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Peace process in doubt as Palestinian unrest spreads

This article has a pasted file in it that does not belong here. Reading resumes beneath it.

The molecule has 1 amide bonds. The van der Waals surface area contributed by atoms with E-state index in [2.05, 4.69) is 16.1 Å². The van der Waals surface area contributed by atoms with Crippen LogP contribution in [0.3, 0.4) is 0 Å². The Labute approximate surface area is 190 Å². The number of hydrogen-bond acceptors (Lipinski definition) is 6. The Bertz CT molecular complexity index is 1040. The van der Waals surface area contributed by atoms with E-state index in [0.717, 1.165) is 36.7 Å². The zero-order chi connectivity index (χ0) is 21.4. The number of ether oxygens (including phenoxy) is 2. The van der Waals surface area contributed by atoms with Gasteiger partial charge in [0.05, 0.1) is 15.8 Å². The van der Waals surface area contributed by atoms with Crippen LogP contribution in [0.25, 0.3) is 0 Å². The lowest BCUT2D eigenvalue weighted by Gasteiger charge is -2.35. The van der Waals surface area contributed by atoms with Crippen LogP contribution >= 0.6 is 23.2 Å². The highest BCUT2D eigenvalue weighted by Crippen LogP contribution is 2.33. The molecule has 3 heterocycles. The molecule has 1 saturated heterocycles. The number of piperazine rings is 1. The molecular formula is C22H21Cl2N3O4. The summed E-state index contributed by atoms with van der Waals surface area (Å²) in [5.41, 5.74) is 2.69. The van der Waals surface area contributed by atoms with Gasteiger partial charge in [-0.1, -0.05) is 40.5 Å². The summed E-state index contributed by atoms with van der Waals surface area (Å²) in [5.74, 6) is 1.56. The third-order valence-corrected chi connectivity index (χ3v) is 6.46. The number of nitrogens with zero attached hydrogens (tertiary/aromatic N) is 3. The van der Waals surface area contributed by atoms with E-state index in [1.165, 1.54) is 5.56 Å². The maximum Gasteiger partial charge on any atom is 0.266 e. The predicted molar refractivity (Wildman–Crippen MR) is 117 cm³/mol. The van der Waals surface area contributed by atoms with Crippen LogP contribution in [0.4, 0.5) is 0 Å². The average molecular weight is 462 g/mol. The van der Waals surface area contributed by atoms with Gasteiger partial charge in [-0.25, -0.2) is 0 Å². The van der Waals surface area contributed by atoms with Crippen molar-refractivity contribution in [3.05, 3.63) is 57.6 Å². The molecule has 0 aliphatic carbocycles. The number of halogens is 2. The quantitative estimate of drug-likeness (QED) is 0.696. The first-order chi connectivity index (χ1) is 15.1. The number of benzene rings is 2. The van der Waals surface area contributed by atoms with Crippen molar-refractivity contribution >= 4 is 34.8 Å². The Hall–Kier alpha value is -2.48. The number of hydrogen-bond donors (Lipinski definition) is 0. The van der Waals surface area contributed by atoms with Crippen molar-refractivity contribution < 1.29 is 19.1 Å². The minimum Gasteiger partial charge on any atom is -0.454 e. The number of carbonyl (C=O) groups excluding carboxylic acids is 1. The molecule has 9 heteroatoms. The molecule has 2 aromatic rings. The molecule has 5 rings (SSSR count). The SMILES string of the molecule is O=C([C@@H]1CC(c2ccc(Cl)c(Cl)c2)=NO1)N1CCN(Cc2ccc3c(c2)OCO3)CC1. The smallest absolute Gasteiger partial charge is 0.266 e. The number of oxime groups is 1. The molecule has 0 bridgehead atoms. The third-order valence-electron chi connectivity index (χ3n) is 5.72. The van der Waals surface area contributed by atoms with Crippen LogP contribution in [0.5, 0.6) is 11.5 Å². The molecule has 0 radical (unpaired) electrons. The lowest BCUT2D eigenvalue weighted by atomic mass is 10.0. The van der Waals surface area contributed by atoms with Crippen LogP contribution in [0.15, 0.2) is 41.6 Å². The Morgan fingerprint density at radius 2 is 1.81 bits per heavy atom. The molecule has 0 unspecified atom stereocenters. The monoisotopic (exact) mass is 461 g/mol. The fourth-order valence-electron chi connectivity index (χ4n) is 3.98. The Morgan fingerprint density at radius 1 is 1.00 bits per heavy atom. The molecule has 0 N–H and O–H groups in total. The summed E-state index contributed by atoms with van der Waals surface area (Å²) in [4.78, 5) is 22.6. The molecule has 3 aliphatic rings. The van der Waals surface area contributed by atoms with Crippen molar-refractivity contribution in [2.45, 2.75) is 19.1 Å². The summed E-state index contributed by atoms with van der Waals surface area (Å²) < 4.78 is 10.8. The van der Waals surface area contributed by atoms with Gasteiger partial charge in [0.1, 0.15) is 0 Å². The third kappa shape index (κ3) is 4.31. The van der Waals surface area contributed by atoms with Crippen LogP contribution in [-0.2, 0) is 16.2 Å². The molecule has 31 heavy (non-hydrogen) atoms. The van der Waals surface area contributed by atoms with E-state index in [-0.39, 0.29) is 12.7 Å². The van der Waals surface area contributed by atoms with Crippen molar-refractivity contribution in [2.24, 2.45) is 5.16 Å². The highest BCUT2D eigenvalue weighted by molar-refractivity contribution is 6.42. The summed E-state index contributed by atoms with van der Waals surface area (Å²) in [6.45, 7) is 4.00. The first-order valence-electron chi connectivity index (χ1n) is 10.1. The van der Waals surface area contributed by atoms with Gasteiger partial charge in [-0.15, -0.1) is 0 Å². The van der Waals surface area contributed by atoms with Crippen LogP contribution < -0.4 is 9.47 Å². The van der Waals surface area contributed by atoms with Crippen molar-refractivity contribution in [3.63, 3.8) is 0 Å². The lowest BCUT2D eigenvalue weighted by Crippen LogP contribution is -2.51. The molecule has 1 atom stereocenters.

JERUSALEM, March 31 (JTA) — The future of the Israeli-Palestinian peace process remained murky this week as Palestinian unrest erupted throughout the West Bank and as Arab states called for turning back the clock on their relations with Israel. In Cairo, Arab foreign ministers adopted a resolution calling on the 22 members of the Arab League to abide by the Arab boycott of Israel in retaliation for the Jewish state’s recent decision to start construction at Har Homa. In recent years, several Arab states have eased the boycott in recognition of Israeli-Palestinian peace moves. The resolution, which will be presented to each of the ministers’ governments, also called on Arab states to stop all normalization of ties with Israel, to close Israeli offices and missions in their countries and to suspend the multilateral talks that deal with regional issues such as water, the environment and security. The resolution was not expected to affect Israel’s peace treaties with Egypt and Jordan. On Monday, Prime Minister Benjamin Netanyahu said the Arab foreign ministers were “ganging up on Israel” with “these absurd ideas that the boycott will be reinstated.” “Israel has known periods of Israel-bashing more than once and we’ve been able to overcome it,” he told Israel Radio. In addition, Foreign Minster David Levy criticized the Arab League resolution, telling reporters that “the peace process does not tolerate and will not tolerate an atmosphere of violence — not on the ground and not in diplomatic violence.” The United States obliquely criticized the resolution, with a State Department spokesman, John Dinger, saying that Washington believes that a “regional environment supportive of peacemaking is an essential part of promoting peace in the area.” “We hope that the Arab League recognizes that it has a responsibility to shape such an environment,” Dinger said. But at the conclusion of its two-day conference Monday, the Arab League ministers remained adamant. “Netanyahu is playing with fire, and the first person to be burnt by this will be him,” Esmat Abdel-Meguid, the secretary general of the Arab League, told a news conference. As violent protests against Israel’s construction of a new Jewish neighborhood in southeastern Jerusalem entered their second week, clashes between Israeli soldiers and Palestinians erupted in most Palestinian population centers in the West Bank. Tensions increased Sunday after a Palestinian was killed a day before in the unrest and as Palestinians observed Land Day, when annual protests are held against Israeli expropriations of Arab land. Despite fears in the preceding days, Land Day protests in Israeli Arab towns and villages passed quietly, prompting Public Security Minister Avigdor Kahalani to praise Israeli Arab leaders for maintaining order. On Monday, which was relatively calm in comparison to recent days, Israeli troops firing rubber bullets wounded two Palestinians during a confrontation with hundreds of Palestinian stone-throwers in the West Bank town of Jenin. Also Monday, Israeli forces demolished the Hebron-area home of the suicide bomber who carried out the March 21 Tel Aviv attack that killed three Israelis and wounded dozens of others. Netanyahu, meanwhile, said Israel remained committed to the peace process, but that the Palestinian Authority had to prove that it would take real measures to combat violence and terrorist activities. Netanyahu made a similar demand on the Palestinians when he met last week with U.S. Special Middle East Coordinator Dennis Ross, who also held a separate meeting with Palestinian Authority leader Yasser Arafat to discuss the rapidly deteriorating situation. Ross returned to Washington over the weekend to review those discussions with Clinton administration officials. U.S. Secretary of State Madeleine Albright was expected to visit the region in the near future to present the two sides with a new American initiative aimed at breathing life into the peace process. The initiative is expected to include the following key points: * Emphasis on the war against terror. The Palestinian Authority will be required to take real steps on the ground against terrorist organizations and to tighten security cooperation with Israel. The formation of an American-Israeli-Palestinian special forum on the war against terror is under consideration. * Asking Israel to stop taking unilateral steps while the negotiations are continuing. The United States may ask Israel to freeze the construction work at Har Homa as the talks continue. * A call for accelerated implementation of other aspects of the self-rule accords, including opening a Palestinian airport and seaport in Gaza and creating a safe route passage for Palestinians traveling between the West Bank and Gaza Strip. Meanwhile, violent protests erupted earlier this week in the West Bank, and the Israel Defense Force stationed tanks and reinforcements Sunday around the major West Bank towns to prevent an escalation of the violence. The most serious clashes took place Sunday around Nablus, Jenin and Hebron, where dozens of Arabs were wounded by rubber bullets fired by Israeli troops in an effort to disperse the protesters. In Nablus, Palestinian police set up barricades and fired into the air to prevent demonstrators from charging Joseph’s Tomb, where an Israeli military unit was stationed after evacuating a group of yeshiva students who study at the site. Skirmishes were also reported near Rachel’s Tomb, outside Bethlehem, and in Ramallah, where Palestinian police reportedly used clubs to disperse hundreds of protesters surging toward an Israeli army roadblock. Palestinians bearing anti-Israel banners took part Sunday in the funeral procession of Abdullah Khalil Salah, a 21-year-old Palestinian student killed Saturday in clashes in Ramallah. The funeral took place in Salah’s hometown of Beit Sahur, which is located near Har Homa. The IDF was investigating the cause of his death. Palestinians charged that he had been killed by live ammunition; Israeli officials said the soldiers were using rubber bullets. Levy’s office said Sunday that the European Union’s Middle East peace envoy, Miguel Angel Moratinos, had delivered a message to him from Arafat in which the Palestinian leader pledged to do his best to curb violence. It was unclear whether an order from Arafat had resulted in Palestinian police efforts to control Sunday’s demonstrations in the self-rule areas. Defense Minister Yitzhak Mordechai praised the work of the Palestinian police, who he said intervened in the West Bank to prevent an escalation of the confrontations.